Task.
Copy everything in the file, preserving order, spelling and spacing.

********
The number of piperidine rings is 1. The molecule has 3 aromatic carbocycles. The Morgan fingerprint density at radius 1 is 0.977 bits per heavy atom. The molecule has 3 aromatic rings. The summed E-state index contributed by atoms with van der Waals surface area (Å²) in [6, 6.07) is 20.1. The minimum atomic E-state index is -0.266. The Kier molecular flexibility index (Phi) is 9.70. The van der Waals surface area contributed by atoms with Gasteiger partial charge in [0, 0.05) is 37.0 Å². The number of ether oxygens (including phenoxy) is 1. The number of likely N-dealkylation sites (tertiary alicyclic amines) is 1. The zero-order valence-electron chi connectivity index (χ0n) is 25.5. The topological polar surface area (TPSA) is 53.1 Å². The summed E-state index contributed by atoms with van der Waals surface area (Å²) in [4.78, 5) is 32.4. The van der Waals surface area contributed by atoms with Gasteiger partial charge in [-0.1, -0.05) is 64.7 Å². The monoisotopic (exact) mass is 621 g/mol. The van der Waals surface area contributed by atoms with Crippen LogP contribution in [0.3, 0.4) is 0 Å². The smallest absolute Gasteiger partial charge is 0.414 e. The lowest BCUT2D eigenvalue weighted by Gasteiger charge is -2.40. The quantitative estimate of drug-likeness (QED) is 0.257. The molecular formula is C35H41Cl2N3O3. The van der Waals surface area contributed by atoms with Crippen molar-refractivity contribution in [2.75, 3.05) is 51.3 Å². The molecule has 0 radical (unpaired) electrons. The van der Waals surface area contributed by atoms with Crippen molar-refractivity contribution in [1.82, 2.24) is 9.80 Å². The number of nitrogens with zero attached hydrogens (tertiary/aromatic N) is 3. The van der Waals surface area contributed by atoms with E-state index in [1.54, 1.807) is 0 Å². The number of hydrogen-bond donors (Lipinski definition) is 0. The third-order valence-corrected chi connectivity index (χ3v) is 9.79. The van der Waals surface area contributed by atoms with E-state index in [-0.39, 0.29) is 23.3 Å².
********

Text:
The number of piperidine rings is 1. The molecule has 3 aromatic carbocycles. The Morgan fingerprint density at radius 1 is 0.977 bits per heavy atom. The molecule has 3 aromatic rings. The summed E-state index contributed by atoms with van der Waals surface area (Å²) in [6, 6.07) is 20.1. The minimum atomic E-state index is -0.266. The Kier molecular flexibility index (Phi) is 9.70. The van der Waals surface area contributed by atoms with Gasteiger partial charge in [0, 0.05) is 37.0 Å². The number of ether oxygens (including phenoxy) is 1. The number of likely N-dealkylation sites (tertiary alicyclic amines) is 1. The zero-order valence-electron chi connectivity index (χ0n) is 25.5. The topological polar surface area (TPSA) is 53.1 Å². The summed E-state index contributed by atoms with van der Waals surface area (Å²) in [4.78, 5) is 32.4. The van der Waals surface area contributed by atoms with Gasteiger partial charge in [-0.1, -0.05) is 64.7 Å². The monoisotopic (exact) mass is 621 g/mol. The van der Waals surface area contributed by atoms with Crippen LogP contribution in [0.3, 0.4) is 0 Å². The smallest absolute Gasteiger partial charge is 0.414 e. The lowest BCUT2D eigenvalue weighted by Gasteiger charge is -2.40. The quantitative estimate of drug-likeness (QED) is 0.257. The molecular formula is C35H41Cl2N3O3. The van der Waals surface area contributed by atoms with Crippen molar-refractivity contribution in [2.75, 3.05) is 51.3 Å². The molecule has 0 radical (unpaired) electrons. The van der Waals surface area contributed by atoms with Crippen molar-refractivity contribution in [1.82, 2.24) is 9.80 Å². The number of nitrogens with zero attached hydrogens (tertiary/aromatic N) is 3. The van der Waals surface area contributed by atoms with E-state index in [1.54, 1.807) is 0 Å². The number of hydrogen-bond donors (Lipinski definition) is 0. The third-order valence-corrected chi connectivity index (χ3v) is 9.79. The van der Waals surface area contributed by atoms with E-state index in [-0.39, 0.29) is 23.3 Å².